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Friday, September 20, 2019
Home Specialties Orthopedics 3D-Printed Tissue: The Future of Bone Healing

3D-Printed Tissue: The Future of Bone Healing

Advances in technology may soon be able to better heal injuries to the arms and legs that often occur when participating in sports. Researchers have developed 3D-printed artificial tissues that may be more effective in treating injured bone and cartilage in the knees, ankles and elbows, and other sites that are typically damaged in sports-related injuries.

An osteochondral injury is one that damages the smooth surface on the end of bones or the articular cartilage (chondro), and the bone (osteo) that lies beneath it. Articular cartilage is limited in its ability to self-repair, and strategies are needed for the regeneration of damaged cartilage and underlying subchondral bone tissue. New approaches based on suitable scaffolds, made of appropriate engineered biomaterials, have been investigated. These include the combination of biodegradable polymers and bioactive ceramics in various composite structures. A complex process, osteochondral tissue engineering requires overall, a unique composition and organization of the scaffold that combines specific biological properties and mechanical requirements.

Until recently, it has been difficult to reproduce osteochondral tissue in the lab even though recent developments in 3D printing research have led to various scaffold designs and techniques for engineering osteochondral tissue. However, the simultaneous incorporation of multiple types of gradients within the same construct have remained a challenge.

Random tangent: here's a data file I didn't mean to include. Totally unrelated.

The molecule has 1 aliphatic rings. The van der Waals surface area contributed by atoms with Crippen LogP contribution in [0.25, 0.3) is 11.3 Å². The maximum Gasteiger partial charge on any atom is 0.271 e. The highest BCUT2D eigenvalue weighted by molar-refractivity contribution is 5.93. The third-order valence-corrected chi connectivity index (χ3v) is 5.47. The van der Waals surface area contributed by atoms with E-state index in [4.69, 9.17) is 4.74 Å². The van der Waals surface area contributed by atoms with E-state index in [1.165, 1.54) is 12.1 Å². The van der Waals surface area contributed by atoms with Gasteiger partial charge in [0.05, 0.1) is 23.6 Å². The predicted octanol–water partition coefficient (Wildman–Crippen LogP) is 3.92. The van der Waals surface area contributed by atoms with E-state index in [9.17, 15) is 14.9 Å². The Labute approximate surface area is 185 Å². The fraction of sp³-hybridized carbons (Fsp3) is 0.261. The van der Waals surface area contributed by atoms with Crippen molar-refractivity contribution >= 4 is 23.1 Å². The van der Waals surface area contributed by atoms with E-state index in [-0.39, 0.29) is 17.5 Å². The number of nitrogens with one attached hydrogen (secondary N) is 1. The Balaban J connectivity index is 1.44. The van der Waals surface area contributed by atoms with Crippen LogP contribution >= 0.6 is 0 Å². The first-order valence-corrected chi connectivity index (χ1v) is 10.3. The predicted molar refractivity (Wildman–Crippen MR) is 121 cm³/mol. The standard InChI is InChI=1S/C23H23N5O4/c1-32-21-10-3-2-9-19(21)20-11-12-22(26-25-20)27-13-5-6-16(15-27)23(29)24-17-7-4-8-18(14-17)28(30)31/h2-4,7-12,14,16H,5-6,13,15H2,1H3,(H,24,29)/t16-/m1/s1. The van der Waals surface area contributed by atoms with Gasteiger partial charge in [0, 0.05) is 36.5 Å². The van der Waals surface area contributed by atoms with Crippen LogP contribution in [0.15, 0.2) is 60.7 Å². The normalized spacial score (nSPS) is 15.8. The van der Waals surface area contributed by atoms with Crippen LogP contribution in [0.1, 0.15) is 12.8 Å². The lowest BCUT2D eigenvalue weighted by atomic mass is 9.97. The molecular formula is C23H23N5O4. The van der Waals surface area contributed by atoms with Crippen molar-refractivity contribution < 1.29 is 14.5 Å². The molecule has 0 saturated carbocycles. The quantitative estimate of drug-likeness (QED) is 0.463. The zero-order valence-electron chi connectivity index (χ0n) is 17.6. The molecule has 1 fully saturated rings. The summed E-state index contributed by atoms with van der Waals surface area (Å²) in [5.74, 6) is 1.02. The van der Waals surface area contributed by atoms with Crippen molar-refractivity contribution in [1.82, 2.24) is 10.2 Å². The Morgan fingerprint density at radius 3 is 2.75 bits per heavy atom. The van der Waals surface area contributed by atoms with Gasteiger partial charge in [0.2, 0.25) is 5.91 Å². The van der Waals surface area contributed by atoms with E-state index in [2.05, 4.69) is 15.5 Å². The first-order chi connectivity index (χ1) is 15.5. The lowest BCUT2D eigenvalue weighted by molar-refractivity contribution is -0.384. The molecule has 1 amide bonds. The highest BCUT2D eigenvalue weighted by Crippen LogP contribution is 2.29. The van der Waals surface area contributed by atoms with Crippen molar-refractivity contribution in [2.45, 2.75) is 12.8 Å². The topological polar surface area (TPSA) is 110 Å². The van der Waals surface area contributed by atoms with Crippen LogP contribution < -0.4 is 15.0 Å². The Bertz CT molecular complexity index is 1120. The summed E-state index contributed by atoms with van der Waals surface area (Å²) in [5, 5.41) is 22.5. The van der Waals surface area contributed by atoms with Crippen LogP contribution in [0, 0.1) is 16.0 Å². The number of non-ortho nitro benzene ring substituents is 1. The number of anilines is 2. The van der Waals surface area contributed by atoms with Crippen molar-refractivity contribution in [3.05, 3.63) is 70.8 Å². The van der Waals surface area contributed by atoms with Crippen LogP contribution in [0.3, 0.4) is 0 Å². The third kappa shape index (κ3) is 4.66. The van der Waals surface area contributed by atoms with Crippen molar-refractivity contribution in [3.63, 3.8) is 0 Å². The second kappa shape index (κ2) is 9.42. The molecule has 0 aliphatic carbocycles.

But now scientists have reported their first success in using 3D technology, to engineer scaffolds that replicate the physical characteristics of osteochondral tissue. Bone injuries range widely in scope, from tiny cracks to pieces that will actually break off. In addition to the pain and disability, osteochondral injuries can also lead to subsequent arthritis. The current team has also developed what they believe will eventually be a suitable material for implantation.

The results have been published in Acta Biomaterialia.

“Athletes are disproportionately affected by these injuries, but they can affect everybody,” said the paper’s lead author Sean Bittner, a third-year bioengineering graduate student at Rice University in Houston, Texas, in a statement. “I think this will be a powerful tool to help people with common sports injuries.”

They note that the key to success is the ability to mimic tissue that can gradually transition from chondral tissue at the surface to osteo tissue underneath. The Biomaterials Lab at Rice printed a scaffold using custom mixtures of a polymer for chondral tissue and a ceramic for the osteo tissue that contains imbedded pores to allow the patient’s own cells and blood vessels to infiltrate the implant. This process, if successful, will eventually allow the composite to become part of the natural bone and cartilage.

The final product is a “dual” porosity/ceramic content gradient scaffold that was produced with a multimaterial extrusion 3D printing system for osteochondral tissue engineering. These scaffolds are designed to better address the simultaneous gradients in architecture and mineralization that are part of normal osteochondral tissue, the authors note in their paper.

“For the most part, the composition will be the same from patient to patient,” Bittner said. “There’s porosity included so vasculature can grow in from the native bone. We don’t have to fabricate the blood vessels ourselves.”

Their next steps will involve figuring out how to print an osteochondral implant that will specifically match the patient and one that will also allow the porous implant to grow into and mesh with the bone and cartilage.


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